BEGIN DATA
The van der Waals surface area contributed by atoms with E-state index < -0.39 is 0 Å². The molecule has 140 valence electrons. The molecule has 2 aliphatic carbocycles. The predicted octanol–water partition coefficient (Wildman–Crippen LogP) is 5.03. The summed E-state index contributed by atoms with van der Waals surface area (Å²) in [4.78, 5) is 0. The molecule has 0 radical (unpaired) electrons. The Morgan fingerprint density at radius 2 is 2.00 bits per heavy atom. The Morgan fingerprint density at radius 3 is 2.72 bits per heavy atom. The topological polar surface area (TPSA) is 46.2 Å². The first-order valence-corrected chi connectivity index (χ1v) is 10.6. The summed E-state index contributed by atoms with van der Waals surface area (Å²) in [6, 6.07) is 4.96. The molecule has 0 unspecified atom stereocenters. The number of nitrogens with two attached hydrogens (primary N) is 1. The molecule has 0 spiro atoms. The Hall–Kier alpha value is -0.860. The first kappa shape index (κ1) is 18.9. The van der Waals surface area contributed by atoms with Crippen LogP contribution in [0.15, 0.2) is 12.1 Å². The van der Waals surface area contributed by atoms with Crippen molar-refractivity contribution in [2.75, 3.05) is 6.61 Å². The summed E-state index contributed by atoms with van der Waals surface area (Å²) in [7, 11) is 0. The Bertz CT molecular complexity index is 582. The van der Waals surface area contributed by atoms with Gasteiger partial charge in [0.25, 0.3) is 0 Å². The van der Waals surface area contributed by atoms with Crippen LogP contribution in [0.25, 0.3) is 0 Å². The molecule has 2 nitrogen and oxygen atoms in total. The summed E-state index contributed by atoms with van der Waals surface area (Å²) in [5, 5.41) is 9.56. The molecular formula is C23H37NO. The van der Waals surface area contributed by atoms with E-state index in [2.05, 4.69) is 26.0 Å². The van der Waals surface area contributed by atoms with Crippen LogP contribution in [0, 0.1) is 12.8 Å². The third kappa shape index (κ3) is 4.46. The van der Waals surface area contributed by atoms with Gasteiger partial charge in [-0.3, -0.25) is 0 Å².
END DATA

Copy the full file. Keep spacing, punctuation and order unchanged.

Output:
The van der Waals surface area contributed by atoms with E-state index < -0.39 is 0 Å². The molecule has 140 valence electrons. The molecule has 2 aliphatic carbocycles. The predicted octanol–water partition coefficient (Wildman–Crippen LogP) is 5.03. The summed E-state index contributed by atoms with van der Waals surface area (Å²) in [4.78, 5) is 0. The molecule has 0 radical (unpaired) electrons. The Morgan fingerprint density at radius 2 is 2.00 bits per heavy atom. The Morgan fingerprint density at radius 3 is 2.72 bits per heavy atom. The topological polar surface area (TPSA) is 46.2 Å². The first-order valence-corrected chi connectivity index (χ1v) is 10.6. The summed E-state index contributed by atoms with van der Waals surface area (Å²) in [6, 6.07) is 4.96. The molecule has 0 unspecified atom stereocenters. The number of nitrogens with two attached hydrogens (primary N) is 1. The molecule has 0 spiro atoms. The Hall–Kier alpha value is -0.860. The first kappa shape index (κ1) is 18.9. The van der Waals surface area contributed by atoms with Crippen LogP contribution in [0.15, 0.2) is 12.1 Å². The van der Waals surface area contributed by atoms with Crippen molar-refractivity contribution in [2.75, 3.05) is 6.61 Å². The summed E-state index contributed by atoms with van der Waals surface area (Å²) in [7, 11) is 0. The Bertz CT molecular complexity index is 582. The van der Waals surface area contributed by atoms with Gasteiger partial charge in [0.25, 0.3) is 0 Å². The van der Waals surface area contributed by atoms with Crippen LogP contribution in [0.25, 0.3) is 0 Å². The molecule has 2 nitrogen and oxygen atoms in total. The summed E-state index contributed by atoms with van der Waals surface area (Å²) in [5, 5.41) is 9.56. The molecular formula is C23H37NO. The van der Waals surface area contributed by atoms with E-state index in [2.05, 4.69) is 26.0 Å². The van der Waals surface area contributed by atoms with Crippen LogP contribution in [0, 0.1) is 12.8 Å². The third kappa shape index (κ3) is 4.46. The van der Waals surface area contributed by atoms with Gasteiger partial charge in [-0.3, -0.25) is 0 Å².